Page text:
Construction companies and their hauliers have been praised for their "fantastic" response to the issue of cyclist safety by TfL freight development manager Glen Davies.

Speaking at a seminar on cycle safety at the Tip-ex and Tank-ex 2014 shows in Harrogate last week, Davies said TfL had commissioned a report from the Transport Research Laboratory after a spate of cyclist deaths in London between 2008 and 2012, 53% of which involved HGVs - despite trucks making up less than 4% of traffic.

"When we published the report, the industry response was fantastic,"  said Davies. "Sixty organisations joined the Construction Logistics and Cycle Safety (CLOCS) working groups - the industry is driving this forward."

The outcome was the management of work-related road risk (WRRR) standard for construction vehicles, drivers and operators, a common approach that all major construction clients have signed up to, replacing 11 different standards imposed unilaterally by clients such as Crossrail and TfL.

But Davies criticised truck manufacturers for failing to design modern tipper cabs that offered the driver as good a view as modern buses and coaches of vulnerable road users such as cyclists and pedestrians. "It is a failure of design if we need six secondary vision aids [mirrors] and still feel the need to fit a camera system," he said. "We need the OEMs to do more rather than have to drill holes in new trucks."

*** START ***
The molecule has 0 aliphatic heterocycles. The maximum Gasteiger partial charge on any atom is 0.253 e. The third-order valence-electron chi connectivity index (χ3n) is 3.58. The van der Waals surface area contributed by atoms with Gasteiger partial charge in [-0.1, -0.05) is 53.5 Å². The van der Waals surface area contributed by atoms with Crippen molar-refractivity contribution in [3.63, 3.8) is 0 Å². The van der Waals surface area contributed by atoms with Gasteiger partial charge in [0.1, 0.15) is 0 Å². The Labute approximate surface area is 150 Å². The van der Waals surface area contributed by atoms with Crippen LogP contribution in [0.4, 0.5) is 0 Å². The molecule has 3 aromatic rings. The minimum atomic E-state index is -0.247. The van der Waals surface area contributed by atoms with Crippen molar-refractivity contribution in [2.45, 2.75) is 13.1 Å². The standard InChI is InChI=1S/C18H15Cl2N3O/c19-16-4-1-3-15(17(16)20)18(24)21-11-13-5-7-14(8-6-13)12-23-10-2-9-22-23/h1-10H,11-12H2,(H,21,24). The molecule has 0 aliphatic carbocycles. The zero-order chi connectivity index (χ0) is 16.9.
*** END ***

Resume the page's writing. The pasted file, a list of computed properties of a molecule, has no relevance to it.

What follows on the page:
Davies argued that low height cabs with far better visibility are technically possible, citing the Mercedes-Benz Econic and Volvo FE low entry cabs as examples.  Scania was also praised for making efforts to improve the driver's view from its cabs.

But Andy Graves, product marketing manager - chassis at Dennis Eagle, which specialises in making low entry, high visibility cabs for the refuse market, admitted the company did not have a cab suitable for a 400hp tipper - yet. But he cited DfT figures showing how much safer refuse vehicles fitted with low entry cabs are. In 2012, refuse vehicles made up 3.58% of all HGVs on GB roads but were involved in just 2.1% of fatal accidents.

Nick Elliott, national transport manager at Hope Construction Materials, said that as an operator he had take every possible safety measure. "I want to sleep at night and know I have done everything possible to prevent an accident," he said.

Sean McGrae, senior manager - national transport at Lafarge Tarmac, added that the transport industry had to take the moral high ground and put its house in order before  it could go to government and demand better training and compulsory helmets for cyclists.

For Glen Davies' presentation click here TfL presentation for Tip-ex May 2014